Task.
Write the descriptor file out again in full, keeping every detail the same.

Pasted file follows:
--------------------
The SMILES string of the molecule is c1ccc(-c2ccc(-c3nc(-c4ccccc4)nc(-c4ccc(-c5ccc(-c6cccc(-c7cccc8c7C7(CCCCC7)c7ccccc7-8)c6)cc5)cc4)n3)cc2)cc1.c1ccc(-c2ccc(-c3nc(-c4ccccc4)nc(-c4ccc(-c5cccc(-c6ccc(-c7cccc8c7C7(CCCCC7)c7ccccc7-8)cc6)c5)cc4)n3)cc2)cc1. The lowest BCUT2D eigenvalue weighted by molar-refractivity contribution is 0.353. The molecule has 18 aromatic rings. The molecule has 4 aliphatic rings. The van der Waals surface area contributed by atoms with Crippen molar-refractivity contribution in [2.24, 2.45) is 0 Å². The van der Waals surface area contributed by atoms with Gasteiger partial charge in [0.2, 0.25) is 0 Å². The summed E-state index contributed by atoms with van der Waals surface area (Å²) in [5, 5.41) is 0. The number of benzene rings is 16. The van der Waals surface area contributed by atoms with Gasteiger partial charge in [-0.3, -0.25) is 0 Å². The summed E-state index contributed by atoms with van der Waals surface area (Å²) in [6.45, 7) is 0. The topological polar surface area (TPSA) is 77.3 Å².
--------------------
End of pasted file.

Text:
The SMILES string of the molecule is c1ccc(-c2ccc(-c3nc(-c4ccccc4)nc(-c4ccc(-c5ccc(-c6cccc(-c7cccc8c7C7(CCCCC7)c7ccccc7-8)c6)cc5)cc4)n3)cc2)cc1.c1ccc(-c2ccc(-c3nc(-c4ccccc4)nc(-c4ccc(-c5cccc(-c6ccc(-c7cccc8c7C7(CCCCC7)c7ccccc7-8)cc6)c5)cc4)n3)cc2)cc1. The lowest BCUT2D eigenvalue weighted by molar-refractivity contribution is 0.353. The molecule has 18 aromatic rings. The molecule has 4 aliphatic rings. The van der Waals surface area contributed by atoms with Crippen molar-refractivity contribution in [2.24, 2.45) is 0 Å². The van der Waals surface area contributed by atoms with Gasteiger partial charge in [0.2, 0.25) is 0 Å². The summed E-state index contributed by atoms with van der Waals surface area (Å²) in [5, 5.41) is 0. The number of benzene rings is 16. The van der Waals surface area contributed by atoms with Gasteiger partial charge in [-0.3, -0.25) is 0 Å². The summed E-state index contributed by atoms with van der Waals surface area (Å²) in [6.45, 7) is 0. The topological polar surface area (TPSA) is 77.3 Å².